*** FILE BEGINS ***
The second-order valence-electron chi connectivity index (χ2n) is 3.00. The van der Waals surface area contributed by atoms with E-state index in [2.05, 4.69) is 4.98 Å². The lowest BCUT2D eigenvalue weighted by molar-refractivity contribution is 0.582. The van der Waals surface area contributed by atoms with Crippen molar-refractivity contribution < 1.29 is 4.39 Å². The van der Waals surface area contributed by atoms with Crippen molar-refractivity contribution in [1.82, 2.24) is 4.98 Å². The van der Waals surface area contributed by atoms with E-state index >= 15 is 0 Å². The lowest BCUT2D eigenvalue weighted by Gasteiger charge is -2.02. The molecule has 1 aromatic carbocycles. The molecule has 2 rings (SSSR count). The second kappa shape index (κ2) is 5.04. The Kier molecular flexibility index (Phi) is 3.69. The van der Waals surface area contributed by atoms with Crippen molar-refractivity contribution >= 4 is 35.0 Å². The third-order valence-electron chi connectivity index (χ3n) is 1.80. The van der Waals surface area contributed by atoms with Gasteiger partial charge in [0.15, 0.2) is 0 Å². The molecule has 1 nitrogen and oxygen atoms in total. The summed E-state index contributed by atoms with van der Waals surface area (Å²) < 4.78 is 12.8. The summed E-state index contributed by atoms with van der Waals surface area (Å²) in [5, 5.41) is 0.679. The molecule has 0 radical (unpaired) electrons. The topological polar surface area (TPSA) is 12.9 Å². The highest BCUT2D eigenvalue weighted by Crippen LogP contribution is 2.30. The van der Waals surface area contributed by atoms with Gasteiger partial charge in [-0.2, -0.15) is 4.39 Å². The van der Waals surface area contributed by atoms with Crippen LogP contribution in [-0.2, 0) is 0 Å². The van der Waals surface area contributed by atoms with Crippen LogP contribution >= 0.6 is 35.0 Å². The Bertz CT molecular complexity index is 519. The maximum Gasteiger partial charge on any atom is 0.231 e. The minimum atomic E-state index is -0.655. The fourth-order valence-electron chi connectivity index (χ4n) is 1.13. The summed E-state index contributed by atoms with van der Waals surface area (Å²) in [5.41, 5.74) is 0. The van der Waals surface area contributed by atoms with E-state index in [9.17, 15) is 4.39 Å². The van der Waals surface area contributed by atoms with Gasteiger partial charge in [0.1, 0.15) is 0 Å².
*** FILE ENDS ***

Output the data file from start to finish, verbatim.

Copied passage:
The second-order valence-electron chi connectivity index (χ2n) is 3.00. The van der Waals surface area contributed by atoms with E-state index in [2.05, 4.69) is 4.98 Å². The lowest BCUT2D eigenvalue weighted by molar-refractivity contribution is 0.582. The van der Waals surface area contributed by atoms with Crippen molar-refractivity contribution < 1.29 is 4.39 Å². The van der Waals surface area contributed by atoms with Crippen molar-refractivity contribution in [1.82, 2.24) is 4.98 Å². The van der Waals surface area contributed by atoms with E-state index >= 15 is 0 Å². The lowest BCUT2D eigenvalue weighted by Gasteiger charge is -2.02. The molecule has 1 aromatic carbocycles. The molecule has 2 rings (SSSR count). The second kappa shape index (κ2) is 5.04. The Kier molecular flexibility index (Phi) is 3.69. The van der Waals surface area contributed by atoms with Crippen molar-refractivity contribution >= 4 is 35.0 Å². The third-order valence-electron chi connectivity index (χ3n) is 1.80. The van der Waals surface area contributed by atoms with Gasteiger partial charge in [0.15, 0.2) is 0 Å². The molecule has 1 nitrogen and oxygen atoms in total. The summed E-state index contributed by atoms with van der Waals surface area (Å²) < 4.78 is 12.8. The summed E-state index contributed by atoms with van der Waals surface area (Å²) in [5, 5.41) is 0.679. The molecule has 0 radical (unpaired) electrons. The topological polar surface area (TPSA) is 12.9 Å². The highest BCUT2D eigenvalue weighted by Crippen LogP contribution is 2.30. The van der Waals surface area contributed by atoms with Gasteiger partial charge in [-0.2, -0.15) is 4.39 Å². The van der Waals surface area contributed by atoms with Crippen LogP contribution in [-0.2, 0) is 0 Å². The van der Waals surface area contributed by atoms with Crippen LogP contribution >= 0.6 is 35.0 Å². The Bertz CT molecular complexity index is 519. The maximum Gasteiger partial charge on any atom is 0.231 e. The minimum atomic E-state index is -0.655. The fourth-order valence-electron chi connectivity index (χ4n) is 1.13. The summed E-state index contributed by atoms with van der Waals surface area (Å²) in [5.41, 5.74) is 0. The van der Waals surface area contributed by atoms with E-state index in [9.17, 15) is 4.39 Å². The van der Waals surface area contributed by atoms with Gasteiger partial charge in [0.1, 0.15) is 0 Å².